Alleviating poverty has historically been the main focus of charitable work. If you think back to what the word 'charity' actually meant centuries ago, it was essentially giving money to the poor and trying to alleviate the financial hardship they faced. If you gave money to the poor, you were considered a charitable person. The word charity in this context can, however, seem insulting.
The meaning of the word has changed somewhat, but can still be based on the continual support of those living in poverty. As a consequence, many charities interpret their traditional role of alleviating poverty in ways that reflect a more active civil society. Charities now look at the causes of poverty and how they can be addressed, the possible routes out of poverty and how people can be supported as they attempt to escape it. Charities now play a key role in the alleviation of poverty by actively campaigning for government action.
This continuation of history in the modern political world is writ large across our sector. Think of the Make Poverty History campaign and the recent coalition of children's charities formed to resuscitate the Government's child poverty programme. Social reformers such as Lord Shaftesbury and Arnold Toynbee would be quietly content.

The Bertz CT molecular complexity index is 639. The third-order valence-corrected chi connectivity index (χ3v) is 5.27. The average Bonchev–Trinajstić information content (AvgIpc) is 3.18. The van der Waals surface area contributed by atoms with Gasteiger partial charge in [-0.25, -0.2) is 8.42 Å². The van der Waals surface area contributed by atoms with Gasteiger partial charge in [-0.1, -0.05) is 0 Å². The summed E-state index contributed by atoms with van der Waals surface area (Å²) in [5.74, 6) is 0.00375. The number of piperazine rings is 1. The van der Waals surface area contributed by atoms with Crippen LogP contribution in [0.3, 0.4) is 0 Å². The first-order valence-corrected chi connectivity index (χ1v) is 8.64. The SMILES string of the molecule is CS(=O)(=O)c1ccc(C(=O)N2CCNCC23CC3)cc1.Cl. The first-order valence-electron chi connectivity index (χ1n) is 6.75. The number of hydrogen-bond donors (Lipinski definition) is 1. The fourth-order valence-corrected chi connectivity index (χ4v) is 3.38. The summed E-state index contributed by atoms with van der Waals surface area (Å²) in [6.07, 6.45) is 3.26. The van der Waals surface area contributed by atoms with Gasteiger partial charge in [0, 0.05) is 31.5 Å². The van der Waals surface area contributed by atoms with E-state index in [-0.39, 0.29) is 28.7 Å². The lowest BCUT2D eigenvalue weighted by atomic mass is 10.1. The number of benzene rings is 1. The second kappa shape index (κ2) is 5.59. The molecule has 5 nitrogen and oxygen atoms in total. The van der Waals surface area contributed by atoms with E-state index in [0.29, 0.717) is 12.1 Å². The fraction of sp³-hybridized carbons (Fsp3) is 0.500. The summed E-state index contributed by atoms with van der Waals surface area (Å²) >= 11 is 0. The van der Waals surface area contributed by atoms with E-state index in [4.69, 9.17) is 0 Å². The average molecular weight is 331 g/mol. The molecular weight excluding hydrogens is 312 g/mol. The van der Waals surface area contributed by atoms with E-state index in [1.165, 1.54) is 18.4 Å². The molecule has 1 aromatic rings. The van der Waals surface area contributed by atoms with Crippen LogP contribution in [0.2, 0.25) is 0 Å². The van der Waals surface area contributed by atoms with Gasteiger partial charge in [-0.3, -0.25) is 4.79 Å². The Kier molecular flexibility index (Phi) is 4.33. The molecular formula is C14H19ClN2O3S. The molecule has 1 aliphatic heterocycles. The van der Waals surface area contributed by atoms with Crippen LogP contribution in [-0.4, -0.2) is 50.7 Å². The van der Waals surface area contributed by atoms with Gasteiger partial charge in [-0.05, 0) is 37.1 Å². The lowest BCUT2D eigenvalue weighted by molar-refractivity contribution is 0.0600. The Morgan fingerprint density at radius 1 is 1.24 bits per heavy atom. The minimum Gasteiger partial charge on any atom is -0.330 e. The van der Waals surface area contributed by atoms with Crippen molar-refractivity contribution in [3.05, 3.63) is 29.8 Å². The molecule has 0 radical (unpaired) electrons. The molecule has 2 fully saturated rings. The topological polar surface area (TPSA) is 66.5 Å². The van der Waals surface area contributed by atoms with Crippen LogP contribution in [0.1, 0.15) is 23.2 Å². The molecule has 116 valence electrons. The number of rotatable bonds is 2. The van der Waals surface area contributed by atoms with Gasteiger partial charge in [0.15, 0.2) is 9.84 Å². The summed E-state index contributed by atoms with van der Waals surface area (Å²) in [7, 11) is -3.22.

This tradition continued with the launch of a major report by my own organisation last week: Disability and Poverty in the UK. This report is the bedrock of an open-ended campaign that challenges this and future governments to recognise and act on the poverty experienced by more than three million disabled people. The low level of political investment in this area of social injustice is disgraceful. The silence of this and past governments on this matter will no longer be matched by the silence of disabled people. That I promise.
- John Knight is head of policy and campaigns at Leonard Cheshire Disability: jk@email@example.com